Kuala Sepetang is a coastal fishing village, and it is famous for seafoods, mangrove forest, charcoal and now fire flies. The town is about 20km from Taiping town. A short drive brought me to the mangrove forest and it was my first vist to the charcoal factory.
The charcoal factory owned by Khay Hor Holdings Sdn Bhd has become a tourist attraction. The factory is situated right opposite the mangrove forest reserve. As usual, I did not join any tour so I could not relate the story to you, but I could imagine that it all started with a seed.
I found it when I walked into the reserve forest (free entrace). The seed belongs to one type of mangrove known as Bakau Minyak (according to the sign board), scientific name is Rhizophora apiculata. This type of mangrove has straight stem and grows at very slow pace. There is a healthy 60 years old tree in the park for display but the stem is just a little bit bigger than mango tree.
Nature is full of wonders (as usual). The stilt root of the mangrove tree is a natural stabilizer for soft sediments, and it has ways to allow the tree to breath during high tide, very innovative. Some species can excrete excess salts and toxic by letting the dying leave falls off the tree.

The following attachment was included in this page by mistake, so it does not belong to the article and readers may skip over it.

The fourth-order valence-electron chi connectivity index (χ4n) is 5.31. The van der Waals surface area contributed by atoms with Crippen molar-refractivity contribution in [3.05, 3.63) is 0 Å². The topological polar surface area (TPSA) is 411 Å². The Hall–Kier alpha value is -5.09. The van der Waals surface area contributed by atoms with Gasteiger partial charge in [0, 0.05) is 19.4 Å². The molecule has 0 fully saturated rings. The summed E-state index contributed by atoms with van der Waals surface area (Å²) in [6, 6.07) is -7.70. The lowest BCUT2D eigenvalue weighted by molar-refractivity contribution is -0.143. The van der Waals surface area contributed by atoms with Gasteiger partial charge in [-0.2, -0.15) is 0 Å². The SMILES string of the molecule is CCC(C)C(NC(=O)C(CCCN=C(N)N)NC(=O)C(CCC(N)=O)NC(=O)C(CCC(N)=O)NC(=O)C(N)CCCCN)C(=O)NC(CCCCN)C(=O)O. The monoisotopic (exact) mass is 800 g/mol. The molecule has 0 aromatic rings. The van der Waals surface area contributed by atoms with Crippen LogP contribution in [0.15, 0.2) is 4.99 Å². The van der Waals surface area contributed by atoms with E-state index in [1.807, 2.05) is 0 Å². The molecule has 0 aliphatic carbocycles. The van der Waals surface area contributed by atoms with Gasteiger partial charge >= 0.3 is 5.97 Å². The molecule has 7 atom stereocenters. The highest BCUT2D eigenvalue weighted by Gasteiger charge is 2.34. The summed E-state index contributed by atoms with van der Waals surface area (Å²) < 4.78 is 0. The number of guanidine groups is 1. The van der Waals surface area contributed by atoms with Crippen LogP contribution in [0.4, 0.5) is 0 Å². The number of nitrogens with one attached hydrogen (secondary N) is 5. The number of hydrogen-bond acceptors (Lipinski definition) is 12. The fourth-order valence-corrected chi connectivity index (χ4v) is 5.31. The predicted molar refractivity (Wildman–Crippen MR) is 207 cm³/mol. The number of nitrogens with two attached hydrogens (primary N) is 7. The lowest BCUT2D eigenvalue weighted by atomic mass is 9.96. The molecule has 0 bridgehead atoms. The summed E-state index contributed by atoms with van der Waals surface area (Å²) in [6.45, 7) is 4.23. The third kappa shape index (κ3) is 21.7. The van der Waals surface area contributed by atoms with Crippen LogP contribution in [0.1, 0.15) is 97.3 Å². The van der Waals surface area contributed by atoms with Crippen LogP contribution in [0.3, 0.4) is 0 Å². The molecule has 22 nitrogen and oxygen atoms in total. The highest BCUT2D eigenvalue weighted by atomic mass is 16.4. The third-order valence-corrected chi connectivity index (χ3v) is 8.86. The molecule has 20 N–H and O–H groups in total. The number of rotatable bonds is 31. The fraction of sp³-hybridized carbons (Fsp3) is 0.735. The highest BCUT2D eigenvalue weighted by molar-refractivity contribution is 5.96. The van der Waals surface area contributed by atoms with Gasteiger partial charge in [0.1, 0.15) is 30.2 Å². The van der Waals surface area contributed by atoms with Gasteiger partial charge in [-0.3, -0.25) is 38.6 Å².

So much said about the nature, but human are ‘cruel’ and more destructive. Once human learn that the mangrove trees were excellent material to make charcoal, they ended up in the factory.
Luckily the business practice sustainable harvesting. They replant the trees being chopped off, and it takes another 20-30 years before the next harvest. The factory itself has huge compound, with more than 100 baking cones. The cones were handmade out of bricks, and it took 20,000+ bricks to construct and it lasts for 15 years.
It took great strength and experience to stack the tree trunk inside the cone. I was inside one of the cone. It was hot due to poor airflow, and very dim. Notice that the tree trunk was placed on top of the brick.
Once the cones was filled and the burning would last for 8 to 10 days.
The small opening will later be sealed and continue baking for around 2 weeks. I saw the black board with scheduling control.
After all the water has evaporated (I could feel the humidity and saw the vaporized smoke venting out from some of the cones), the product was ready for packaging.
After this visit, my opinion about charcoal is no longer the same. It is a long process and plenty of hardwork put into the end product. It is also a respect to the factory that insisting on traditional ways in producing charcoal. I think my next BBQ will taste different (in a better way).